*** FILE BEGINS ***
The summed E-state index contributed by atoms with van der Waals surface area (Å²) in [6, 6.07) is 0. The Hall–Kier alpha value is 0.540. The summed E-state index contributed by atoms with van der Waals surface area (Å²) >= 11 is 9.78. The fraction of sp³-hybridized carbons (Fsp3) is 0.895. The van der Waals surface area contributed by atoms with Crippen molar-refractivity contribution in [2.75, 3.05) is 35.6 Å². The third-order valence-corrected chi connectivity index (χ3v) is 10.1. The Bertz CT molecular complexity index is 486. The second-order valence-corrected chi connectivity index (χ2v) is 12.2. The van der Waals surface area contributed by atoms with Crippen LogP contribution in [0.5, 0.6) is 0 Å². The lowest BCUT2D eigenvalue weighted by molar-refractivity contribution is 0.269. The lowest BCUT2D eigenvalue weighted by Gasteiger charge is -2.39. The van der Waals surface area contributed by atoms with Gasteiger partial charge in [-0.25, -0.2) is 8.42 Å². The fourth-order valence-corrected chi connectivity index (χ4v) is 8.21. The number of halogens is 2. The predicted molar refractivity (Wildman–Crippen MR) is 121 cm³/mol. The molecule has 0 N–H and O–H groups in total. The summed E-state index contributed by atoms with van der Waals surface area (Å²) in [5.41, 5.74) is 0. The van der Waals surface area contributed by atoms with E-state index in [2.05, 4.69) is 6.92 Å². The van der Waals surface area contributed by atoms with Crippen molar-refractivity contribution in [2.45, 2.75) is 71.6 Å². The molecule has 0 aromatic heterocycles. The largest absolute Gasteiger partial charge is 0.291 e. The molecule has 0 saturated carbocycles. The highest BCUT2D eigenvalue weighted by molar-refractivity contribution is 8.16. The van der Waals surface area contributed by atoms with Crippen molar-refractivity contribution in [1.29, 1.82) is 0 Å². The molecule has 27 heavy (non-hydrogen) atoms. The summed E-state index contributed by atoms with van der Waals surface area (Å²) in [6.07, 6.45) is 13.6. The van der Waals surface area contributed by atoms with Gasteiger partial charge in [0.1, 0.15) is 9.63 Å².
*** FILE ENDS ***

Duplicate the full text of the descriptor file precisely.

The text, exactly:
The summed E-state index contributed by atoms with van der Waals surface area (Å²) in [6, 6.07) is 0. The Hall–Kier alpha value is 0.540. The summed E-state index contributed by atoms with van der Waals surface area (Å²) >= 11 is 9.78. The fraction of sp³-hybridized carbons (Fsp3) is 0.895. The van der Waals surface area contributed by atoms with Crippen molar-refractivity contribution in [2.75, 3.05) is 35.6 Å². The third-order valence-corrected chi connectivity index (χ3v) is 10.1. The Bertz CT molecular complexity index is 486. The second-order valence-corrected chi connectivity index (χ2v) is 12.2. The van der Waals surface area contributed by atoms with Crippen LogP contribution in [0.5, 0.6) is 0 Å². The lowest BCUT2D eigenvalue weighted by molar-refractivity contribution is 0.269. The lowest BCUT2D eigenvalue weighted by Gasteiger charge is -2.39. The van der Waals surface area contributed by atoms with Gasteiger partial charge in [-0.25, -0.2) is 8.42 Å². The fourth-order valence-corrected chi connectivity index (χ4v) is 8.21. The number of halogens is 2. The predicted molar refractivity (Wildman–Crippen MR) is 121 cm³/mol. The molecule has 0 N–H and O–H groups in total. The summed E-state index contributed by atoms with van der Waals surface area (Å²) in [5.41, 5.74) is 0. The van der Waals surface area contributed by atoms with E-state index in [2.05, 4.69) is 6.92 Å². The van der Waals surface area contributed by atoms with Crippen molar-refractivity contribution in [2.45, 2.75) is 71.6 Å². The molecule has 0 aromatic heterocycles. The largest absolute Gasteiger partial charge is 0.291 e. The molecule has 0 saturated carbocycles. The highest BCUT2D eigenvalue weighted by molar-refractivity contribution is 8.16. The van der Waals surface area contributed by atoms with Crippen molar-refractivity contribution in [1.29, 1.82) is 0 Å². The molecule has 27 heavy (non-hydrogen) atoms. The summed E-state index contributed by atoms with van der Waals surface area (Å²) in [6.07, 6.45) is 13.6. The van der Waals surface area contributed by atoms with Gasteiger partial charge in [0.1, 0.15) is 9.63 Å².